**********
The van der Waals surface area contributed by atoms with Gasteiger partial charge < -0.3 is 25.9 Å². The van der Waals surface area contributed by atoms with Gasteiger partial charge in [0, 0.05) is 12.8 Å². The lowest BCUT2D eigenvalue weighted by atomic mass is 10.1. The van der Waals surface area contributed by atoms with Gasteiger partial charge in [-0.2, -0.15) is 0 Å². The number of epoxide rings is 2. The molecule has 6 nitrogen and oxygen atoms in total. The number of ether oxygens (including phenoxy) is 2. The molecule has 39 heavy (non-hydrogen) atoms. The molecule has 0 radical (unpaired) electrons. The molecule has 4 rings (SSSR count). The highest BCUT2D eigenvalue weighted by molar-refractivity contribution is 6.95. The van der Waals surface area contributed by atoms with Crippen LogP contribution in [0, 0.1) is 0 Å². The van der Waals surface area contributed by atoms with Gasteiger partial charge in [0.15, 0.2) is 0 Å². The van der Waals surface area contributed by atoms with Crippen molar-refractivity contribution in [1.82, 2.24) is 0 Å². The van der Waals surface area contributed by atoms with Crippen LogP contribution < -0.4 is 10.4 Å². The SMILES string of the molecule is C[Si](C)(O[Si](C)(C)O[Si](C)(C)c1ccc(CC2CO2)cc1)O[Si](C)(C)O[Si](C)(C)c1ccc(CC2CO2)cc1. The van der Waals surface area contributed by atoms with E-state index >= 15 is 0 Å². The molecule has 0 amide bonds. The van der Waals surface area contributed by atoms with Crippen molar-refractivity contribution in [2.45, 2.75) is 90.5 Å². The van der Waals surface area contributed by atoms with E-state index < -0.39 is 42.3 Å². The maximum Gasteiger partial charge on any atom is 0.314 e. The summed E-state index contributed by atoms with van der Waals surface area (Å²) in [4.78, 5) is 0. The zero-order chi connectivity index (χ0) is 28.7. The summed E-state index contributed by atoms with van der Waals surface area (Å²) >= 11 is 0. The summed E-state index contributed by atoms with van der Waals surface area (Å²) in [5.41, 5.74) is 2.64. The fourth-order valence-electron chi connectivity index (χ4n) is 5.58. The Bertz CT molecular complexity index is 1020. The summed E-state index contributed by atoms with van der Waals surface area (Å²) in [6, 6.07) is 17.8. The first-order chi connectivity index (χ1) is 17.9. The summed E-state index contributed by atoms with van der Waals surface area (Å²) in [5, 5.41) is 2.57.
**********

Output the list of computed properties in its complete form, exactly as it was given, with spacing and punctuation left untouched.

The van der Waals surface area contributed by atoms with Gasteiger partial charge < -0.3 is 25.9 Å². The van der Waals surface area contributed by atoms with Gasteiger partial charge in [0, 0.05) is 12.8 Å². The lowest BCUT2D eigenvalue weighted by atomic mass is 10.1. The van der Waals surface area contributed by atoms with Gasteiger partial charge in [-0.2, -0.15) is 0 Å². The number of epoxide rings is 2. The molecule has 6 nitrogen and oxygen atoms in total. The number of ether oxygens (including phenoxy) is 2. The molecule has 39 heavy (non-hydrogen) atoms. The molecule has 0 radical (unpaired) electrons. The molecule has 4 rings (SSSR count). The highest BCUT2D eigenvalue weighted by molar-refractivity contribution is 6.95. The van der Waals surface area contributed by atoms with Crippen LogP contribution in [0, 0.1) is 0 Å². The van der Waals surface area contributed by atoms with Gasteiger partial charge in [0.15, 0.2) is 0 Å². The van der Waals surface area contributed by atoms with Crippen molar-refractivity contribution in [1.82, 2.24) is 0 Å². The van der Waals surface area contributed by atoms with Crippen LogP contribution < -0.4 is 10.4 Å². The SMILES string of the molecule is C[Si](C)(O[Si](C)(C)O[Si](C)(C)c1ccc(CC2CO2)cc1)O[Si](C)(C)O[Si](C)(C)c1ccc(CC2CO2)cc1. The van der Waals surface area contributed by atoms with E-state index >= 15 is 0 Å². The molecule has 0 amide bonds. The van der Waals surface area contributed by atoms with Crippen molar-refractivity contribution in [2.45, 2.75) is 90.5 Å². The van der Waals surface area contributed by atoms with E-state index < -0.39 is 42.3 Å². The maximum Gasteiger partial charge on any atom is 0.314 e. The summed E-state index contributed by atoms with van der Waals surface area (Å²) in [4.78, 5) is 0. The zero-order chi connectivity index (χ0) is 28.7. The summed E-state index contributed by atoms with van der Waals surface area (Å²) >= 11 is 0. The summed E-state index contributed by atoms with van der Waals surface area (Å²) in [5.41, 5.74) is 2.64. The fourth-order valence-electron chi connectivity index (χ4n) is 5.58. The Bertz CT molecular complexity index is 1020. The summed E-state index contributed by atoms with van der Waals surface area (Å²) in [6, 6.07) is 17.8. The first-order chi connectivity index (χ1) is 17.9. The summed E-state index contributed by atoms with van der Waals surface area (Å²) in [5, 5.41) is 2.57.